The big trip

Taking over the hotel

Those wanting to avoid other guests during the pandemic are resorting to booking the place out

“Even those with limitless budgets are now bursting to get away and let’s face it – we’re pretty much all craving the same thing: a hassle-free holiday that feels private, restorative, exciting and as Covid-19-free as it’s possible to be,” says Francesca Syz in The Daily Telegraph. So, travel restrictions permitting, one option is simply to take over the hotel.

The new seven-bedroom Henry’s Townhouse in Marylebone, London, can be booked in its entirety from £4,950 a night. It is named after Jane Austen’s favourite brother. Castello di Ugento, a “vast” nine-suite luxury fortress in Puglia, Italy, is also available from £7,725 a night. “Hosted by the truly delightful Massimo d’Amore and Diana Bianchi, the Marchese and Marchesa of Ugento, you will want for nothing while being royally fed and watered and entertained throughout your stay.”

200 bedrooms on Times Square

The concept of the “buyout”, where one group pays for the free run of an entire hotel or resort, has become “increasingly popular for travellers of means in the Covid-19 era”, says Sarah Firshein in The New York Times.

At Caldera House, an “eight-suite hotel and alpine club” in Jackson Hole, Wyoming, the new buyout package starts at $21,900 (£16,000) a night for a minimum of seven nights. “Experiences might include sleigh rides through the National Elk Refuge or, for an added fee, a private ski session with Bode Miller, the Olympic gold medallist.”

For larger (and really big) groups, there’s Casa Velas, in Puerto Vallarta, on the Pacific west coast of Mexico, for $49,420 (£36,100) a night. The InterContinental New York Times Square, from $100,000 (£73,100) a night, affords access to a minimum of 200 bedrooms and the 4,000 square-foot ballroom.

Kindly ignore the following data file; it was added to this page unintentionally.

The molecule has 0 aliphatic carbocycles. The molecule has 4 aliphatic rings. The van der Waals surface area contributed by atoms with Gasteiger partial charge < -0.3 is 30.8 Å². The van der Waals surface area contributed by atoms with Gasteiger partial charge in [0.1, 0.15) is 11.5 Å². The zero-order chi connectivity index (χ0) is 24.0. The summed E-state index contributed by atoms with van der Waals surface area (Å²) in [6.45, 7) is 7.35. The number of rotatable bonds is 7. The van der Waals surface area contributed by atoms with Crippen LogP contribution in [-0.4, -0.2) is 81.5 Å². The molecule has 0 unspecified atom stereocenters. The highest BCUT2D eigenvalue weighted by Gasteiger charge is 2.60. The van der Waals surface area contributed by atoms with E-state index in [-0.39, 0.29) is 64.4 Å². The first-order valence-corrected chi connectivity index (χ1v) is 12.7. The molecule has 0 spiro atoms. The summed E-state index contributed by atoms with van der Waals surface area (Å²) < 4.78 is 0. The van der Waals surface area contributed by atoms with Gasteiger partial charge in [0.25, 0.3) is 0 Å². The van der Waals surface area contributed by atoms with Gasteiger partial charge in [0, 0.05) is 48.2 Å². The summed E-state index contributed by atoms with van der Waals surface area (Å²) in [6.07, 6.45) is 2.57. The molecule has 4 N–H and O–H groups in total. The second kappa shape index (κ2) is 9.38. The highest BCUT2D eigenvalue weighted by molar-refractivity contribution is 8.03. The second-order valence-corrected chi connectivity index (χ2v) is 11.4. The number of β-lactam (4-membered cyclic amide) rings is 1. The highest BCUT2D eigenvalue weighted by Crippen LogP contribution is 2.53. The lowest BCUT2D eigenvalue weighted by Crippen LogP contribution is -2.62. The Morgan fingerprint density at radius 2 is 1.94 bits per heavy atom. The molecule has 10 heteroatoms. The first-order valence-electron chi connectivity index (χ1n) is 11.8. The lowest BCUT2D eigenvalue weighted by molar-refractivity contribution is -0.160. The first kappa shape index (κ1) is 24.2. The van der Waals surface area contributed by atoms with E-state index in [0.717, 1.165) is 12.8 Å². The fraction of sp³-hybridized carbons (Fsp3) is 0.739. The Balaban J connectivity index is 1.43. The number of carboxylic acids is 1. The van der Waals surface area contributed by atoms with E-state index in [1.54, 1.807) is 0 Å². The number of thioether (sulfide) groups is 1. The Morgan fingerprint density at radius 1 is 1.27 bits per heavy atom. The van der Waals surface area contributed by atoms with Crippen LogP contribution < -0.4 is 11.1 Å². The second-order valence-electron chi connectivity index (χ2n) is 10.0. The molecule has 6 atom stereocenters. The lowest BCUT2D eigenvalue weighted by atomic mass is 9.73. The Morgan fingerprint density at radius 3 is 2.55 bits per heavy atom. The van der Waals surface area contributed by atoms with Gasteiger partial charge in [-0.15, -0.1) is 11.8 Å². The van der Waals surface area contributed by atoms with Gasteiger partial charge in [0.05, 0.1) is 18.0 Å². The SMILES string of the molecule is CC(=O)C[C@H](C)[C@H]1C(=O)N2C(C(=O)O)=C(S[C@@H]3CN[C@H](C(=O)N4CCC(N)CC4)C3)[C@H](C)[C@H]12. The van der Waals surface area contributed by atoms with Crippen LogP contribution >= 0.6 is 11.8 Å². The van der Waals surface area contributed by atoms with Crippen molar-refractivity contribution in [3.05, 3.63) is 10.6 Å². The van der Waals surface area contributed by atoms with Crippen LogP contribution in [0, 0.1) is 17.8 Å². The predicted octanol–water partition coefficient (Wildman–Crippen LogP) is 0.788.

Your own Caribbean retreat

In the Caribbean, Richard Branson’s Necker Island in the British Virgin Islands can be had for a nightly $80,000 (£58,490). But if one’s means necessitate tolerating the presence of others, for the first time its suites can be booked individually for a “relative all-inclusive bargain of $5,000 (£3,655)”, says Bloomberg Pursuits. And you can “take comfort in knowing that Branson is one of the region’s largest philanthropic players and that your travel splurge is just what the [territory] needs to get back on its indefatigable feet”.

Meanwhile, Rosewood Little Dix Bay on Virgin Gorda has reintroduced treehouse suites at around $2,380 (£1,740) a night with outdoor showers and beach views. “These secluded cottages, built on stilts to protect the fragile coastline, hark back to Laurance Rockefeller’s original 1964 designs for the property… The wait will be worth it.”

This article was originally published in MoneyWeek

MoneyWeek

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